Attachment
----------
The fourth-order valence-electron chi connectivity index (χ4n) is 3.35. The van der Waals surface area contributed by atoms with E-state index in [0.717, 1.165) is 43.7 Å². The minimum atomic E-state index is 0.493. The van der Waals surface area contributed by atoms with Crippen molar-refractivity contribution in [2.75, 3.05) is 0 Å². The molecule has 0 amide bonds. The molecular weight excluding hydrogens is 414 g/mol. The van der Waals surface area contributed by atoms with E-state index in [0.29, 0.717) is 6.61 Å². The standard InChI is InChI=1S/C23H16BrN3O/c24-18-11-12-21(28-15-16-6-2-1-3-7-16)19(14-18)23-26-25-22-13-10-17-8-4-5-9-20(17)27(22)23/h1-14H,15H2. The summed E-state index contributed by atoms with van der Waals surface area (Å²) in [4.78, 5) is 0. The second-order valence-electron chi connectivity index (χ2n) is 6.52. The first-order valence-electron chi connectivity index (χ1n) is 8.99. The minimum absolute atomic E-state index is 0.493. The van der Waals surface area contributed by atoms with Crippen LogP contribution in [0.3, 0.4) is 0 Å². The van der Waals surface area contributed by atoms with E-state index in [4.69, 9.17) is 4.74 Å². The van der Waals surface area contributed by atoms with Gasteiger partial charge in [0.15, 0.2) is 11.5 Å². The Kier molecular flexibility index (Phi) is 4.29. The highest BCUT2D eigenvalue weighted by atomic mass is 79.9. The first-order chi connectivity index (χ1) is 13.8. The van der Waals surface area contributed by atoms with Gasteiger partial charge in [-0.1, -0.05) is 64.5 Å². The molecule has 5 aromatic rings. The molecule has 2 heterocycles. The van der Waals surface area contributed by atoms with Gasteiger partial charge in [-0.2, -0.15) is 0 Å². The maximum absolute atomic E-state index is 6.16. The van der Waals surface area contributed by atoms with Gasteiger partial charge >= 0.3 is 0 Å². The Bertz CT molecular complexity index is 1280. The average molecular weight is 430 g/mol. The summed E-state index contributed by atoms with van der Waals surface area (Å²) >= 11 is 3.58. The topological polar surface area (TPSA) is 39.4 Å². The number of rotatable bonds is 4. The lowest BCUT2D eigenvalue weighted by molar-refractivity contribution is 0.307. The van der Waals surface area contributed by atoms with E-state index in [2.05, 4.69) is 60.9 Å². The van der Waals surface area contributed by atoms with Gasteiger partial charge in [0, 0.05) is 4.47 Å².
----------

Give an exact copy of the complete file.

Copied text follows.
The fourth-order valence-electron chi connectivity index (χ4n) is 3.35. The van der Waals surface area contributed by atoms with E-state index in [0.717, 1.165) is 43.7 Å². The minimum atomic E-state index is 0.493. The van der Waals surface area contributed by atoms with Crippen molar-refractivity contribution in [2.75, 3.05) is 0 Å². The molecule has 0 amide bonds. The molecular weight excluding hydrogens is 414 g/mol. The van der Waals surface area contributed by atoms with E-state index in [0.29, 0.717) is 6.61 Å². The standard InChI is InChI=1S/C23H16BrN3O/c24-18-11-12-21(28-15-16-6-2-1-3-7-16)19(14-18)23-26-25-22-13-10-17-8-4-5-9-20(17)27(22)23/h1-14H,15H2. The summed E-state index contributed by atoms with van der Waals surface area (Å²) in [4.78, 5) is 0. The second-order valence-electron chi connectivity index (χ2n) is 6.52. The first-order valence-electron chi connectivity index (χ1n) is 8.99. The minimum absolute atomic E-state index is 0.493. The van der Waals surface area contributed by atoms with Crippen LogP contribution in [0.3, 0.4) is 0 Å². The van der Waals surface area contributed by atoms with E-state index in [4.69, 9.17) is 4.74 Å². The van der Waals surface area contributed by atoms with Gasteiger partial charge in [0.15, 0.2) is 11.5 Å². The Kier molecular flexibility index (Phi) is 4.29. The highest BCUT2D eigenvalue weighted by atomic mass is 79.9. The first-order chi connectivity index (χ1) is 13.8. The van der Waals surface area contributed by atoms with Gasteiger partial charge in [-0.1, -0.05) is 64.5 Å². The molecule has 5 aromatic rings. The molecule has 2 heterocycles. The van der Waals surface area contributed by atoms with Gasteiger partial charge in [-0.2, -0.15) is 0 Å². The maximum absolute atomic E-state index is 6.16. The van der Waals surface area contributed by atoms with Gasteiger partial charge >= 0.3 is 0 Å². The Bertz CT molecular complexity index is 1280. The average molecular weight is 430 g/mol. The summed E-state index contributed by atoms with van der Waals surface area (Å²) >= 11 is 3.58. The topological polar surface area (TPSA) is 39.4 Å². The number of rotatable bonds is 4. The lowest BCUT2D eigenvalue weighted by molar-refractivity contribution is 0.307. The van der Waals surface area contributed by atoms with E-state index in [2.05, 4.69) is 60.9 Å². The van der Waals surface area contributed by atoms with Gasteiger partial charge in [0, 0.05) is 4.47 Å².